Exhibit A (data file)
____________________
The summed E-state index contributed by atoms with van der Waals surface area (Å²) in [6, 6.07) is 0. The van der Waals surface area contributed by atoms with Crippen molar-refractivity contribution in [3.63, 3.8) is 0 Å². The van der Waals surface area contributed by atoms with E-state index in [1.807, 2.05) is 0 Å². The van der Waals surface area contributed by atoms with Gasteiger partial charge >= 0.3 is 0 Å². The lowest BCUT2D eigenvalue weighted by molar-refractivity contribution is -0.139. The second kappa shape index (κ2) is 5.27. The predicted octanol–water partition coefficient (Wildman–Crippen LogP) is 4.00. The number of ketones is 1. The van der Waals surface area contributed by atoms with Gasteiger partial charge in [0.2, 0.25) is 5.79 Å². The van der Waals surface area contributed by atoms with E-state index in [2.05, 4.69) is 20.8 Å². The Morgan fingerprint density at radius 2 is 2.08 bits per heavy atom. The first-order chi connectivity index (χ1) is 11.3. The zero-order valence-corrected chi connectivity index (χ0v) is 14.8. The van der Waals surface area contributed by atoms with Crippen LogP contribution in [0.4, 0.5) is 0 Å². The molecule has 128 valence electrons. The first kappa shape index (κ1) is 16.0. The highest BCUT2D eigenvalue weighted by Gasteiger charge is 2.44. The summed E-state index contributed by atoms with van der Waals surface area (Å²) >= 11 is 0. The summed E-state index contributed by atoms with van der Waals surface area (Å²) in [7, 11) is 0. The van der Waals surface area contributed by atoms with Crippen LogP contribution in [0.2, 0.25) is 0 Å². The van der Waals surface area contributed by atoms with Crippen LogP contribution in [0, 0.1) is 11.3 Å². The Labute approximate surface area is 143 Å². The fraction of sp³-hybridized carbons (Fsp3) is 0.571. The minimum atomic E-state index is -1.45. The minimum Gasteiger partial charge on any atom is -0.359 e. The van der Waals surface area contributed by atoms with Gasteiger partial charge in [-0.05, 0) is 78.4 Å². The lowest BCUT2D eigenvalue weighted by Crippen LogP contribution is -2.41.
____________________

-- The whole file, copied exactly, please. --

The summed E-state index contributed by atoms with van der Waals surface area (Å²) in [6, 6.07) is 0. The van der Waals surface area contributed by atoms with Crippen molar-refractivity contribution in [3.63, 3.8) is 0 Å². The van der Waals surface area contributed by atoms with E-state index in [1.807, 2.05) is 0 Å². The van der Waals surface area contributed by atoms with Gasteiger partial charge >= 0.3 is 0 Å². The lowest BCUT2D eigenvalue weighted by molar-refractivity contribution is -0.139. The second kappa shape index (κ2) is 5.27. The predicted octanol–water partition coefficient (Wildman–Crippen LogP) is 4.00. The number of ketones is 1. The van der Waals surface area contributed by atoms with Gasteiger partial charge in [0.2, 0.25) is 5.79 Å². The van der Waals surface area contributed by atoms with E-state index in [2.05, 4.69) is 20.8 Å². The Morgan fingerprint density at radius 2 is 2.08 bits per heavy atom. The first-order chi connectivity index (χ1) is 11.3. The zero-order valence-corrected chi connectivity index (χ0v) is 14.8. The van der Waals surface area contributed by atoms with Crippen LogP contribution in [0.4, 0.5) is 0 Å². The molecule has 128 valence electrons. The first kappa shape index (κ1) is 16.0. The highest BCUT2D eigenvalue weighted by Gasteiger charge is 2.44. The summed E-state index contributed by atoms with van der Waals surface area (Å²) >= 11 is 0. The summed E-state index contributed by atoms with van der Waals surface area (Å²) in [7, 11) is 0. The van der Waals surface area contributed by atoms with Crippen LogP contribution in [0.2, 0.25) is 0 Å². The van der Waals surface area contributed by atoms with Crippen LogP contribution in [0, 0.1) is 11.3 Å². The Labute approximate surface area is 143 Å². The fraction of sp³-hybridized carbons (Fsp3) is 0.571. The minimum atomic E-state index is -1.45. The minimum Gasteiger partial charge on any atom is -0.359 e. The van der Waals surface area contributed by atoms with Gasteiger partial charge in [-0.05, 0) is 78.4 Å². The lowest BCUT2D eigenvalue weighted by Crippen LogP contribution is -2.41.